Clearwater Health Services to call deal in default with Aurora's Cocoon Holdings
BAGLEY -- The board of Clearwater Health Services, the county-owned hospital in Bagley with two clinics and an ambulance service, decided Tuesday after a special closed-door meeting to send an official notice of default to Cocoon Holdings and Monarch Management over the Grand Forks firms' failure to meet Monday's deadline to pay off a two-year-old contract for deed amounting to about $3.8 million.
John Nelson, chairman of the CHS board, which is made up of the five members of the Clearwater County Commission, plus one "civilian" member, said the county board would hold a special meeting at 1 p.m. Friday to vote on the CHS board's recommendation.
Once the Cocoon/Monarch owners - brothers and physicians Dr. Tom Peterson and Dr. Mark Peterson who also own the Aurora Medical Park in Grand Forks - have been served with the default notice, they will have 60 days to, in effect, redeem the defaulted contract, Nelson said.
In the meantime, Monarch Management will continue to run CHS, per the agreement the county commission reached a month ago to give the Aurora owners another month to come up with financing to finish the deal struck two years ago.
That didn't sit well with the 40 residents, many of them employees of CHS, who crowded the meeting room, firing questions at the board members and voicing criticism of Monarch and the Petersons.
But Tuesday's special meeting limited the board to talking in closed session about the expired contract for deed and did not allow the board to take any other action, Nelson said.
The CHS board will hold a regular meeting Feb. 14 to discuss its next steps with CHS. The county has owned the hospital for 55 years but, in recent years, has usually lost money on it, which taxpayers pick up, Nelson said.
It's one of the few county-owned hospitals left in the state, and there's a reason for that, Nelson said: Health care has become too risky, complicated and expensive to warrant running it on the county taxpayers' dime.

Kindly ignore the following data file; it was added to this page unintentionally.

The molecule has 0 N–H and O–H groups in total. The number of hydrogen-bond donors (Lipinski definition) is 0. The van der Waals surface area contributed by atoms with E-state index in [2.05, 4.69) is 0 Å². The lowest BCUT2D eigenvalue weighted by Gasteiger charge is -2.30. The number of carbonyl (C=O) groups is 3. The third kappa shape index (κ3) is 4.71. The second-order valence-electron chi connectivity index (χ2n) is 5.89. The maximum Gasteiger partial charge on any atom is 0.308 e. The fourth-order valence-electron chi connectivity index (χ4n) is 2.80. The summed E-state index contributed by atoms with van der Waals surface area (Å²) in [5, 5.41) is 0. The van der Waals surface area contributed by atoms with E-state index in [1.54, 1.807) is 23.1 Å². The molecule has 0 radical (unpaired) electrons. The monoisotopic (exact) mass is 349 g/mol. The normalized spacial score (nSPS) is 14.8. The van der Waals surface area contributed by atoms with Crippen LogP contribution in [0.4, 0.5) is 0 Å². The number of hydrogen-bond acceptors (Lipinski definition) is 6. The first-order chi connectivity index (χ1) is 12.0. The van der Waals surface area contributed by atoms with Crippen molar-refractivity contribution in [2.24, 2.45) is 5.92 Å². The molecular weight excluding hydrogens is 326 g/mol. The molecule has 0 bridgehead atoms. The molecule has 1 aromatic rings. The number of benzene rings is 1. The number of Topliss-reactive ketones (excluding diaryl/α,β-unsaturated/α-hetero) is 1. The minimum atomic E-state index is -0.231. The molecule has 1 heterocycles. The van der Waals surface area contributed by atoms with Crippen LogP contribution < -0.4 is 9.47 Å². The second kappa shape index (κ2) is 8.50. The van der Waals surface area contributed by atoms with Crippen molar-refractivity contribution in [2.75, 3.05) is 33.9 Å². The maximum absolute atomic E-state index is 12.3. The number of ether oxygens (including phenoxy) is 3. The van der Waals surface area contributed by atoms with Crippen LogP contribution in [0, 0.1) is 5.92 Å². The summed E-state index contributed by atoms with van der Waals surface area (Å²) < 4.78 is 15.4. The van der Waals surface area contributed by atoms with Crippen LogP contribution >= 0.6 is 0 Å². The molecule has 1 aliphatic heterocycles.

That's why the county inked a deal two years ago with Cocoon Holdings to buy it for $2.5 million for the property, plus about $1.3 million in debt, Nelson said. Cocoon still owes about that much and went into default at midnight Monday, Nelson said.
Last year, CHS did about $11 million of business, said Ashley King, who has managed it since fall for Monarch Management, after the Petersons fired Jon Brovold, who had managed it for more than three years.
That's more than the approximately $9 million it did in 2009, King said. But despite doing a higher volume of business, CHS lost about $300,000 last year, she said.
She's working to tighten up operations and cut costs, including renegotiating some of the medical fees paid to physicians who work for CHS, King said.
Several CHS employees asked the board Tuesday why a surgeon traveled to Bagley this week, resulting in a $4,000 charge to the hospital, even though Monarch and the physician were told by CHS employees there were no patients scheduled that day. It seemed like a waste of money, employees said.
King said there are contractual obligations to provide services and access to services that are involved in such decisions but that she's looking at ways to make sure fees are well-spent, including possibly renegotiating contracts with physicians.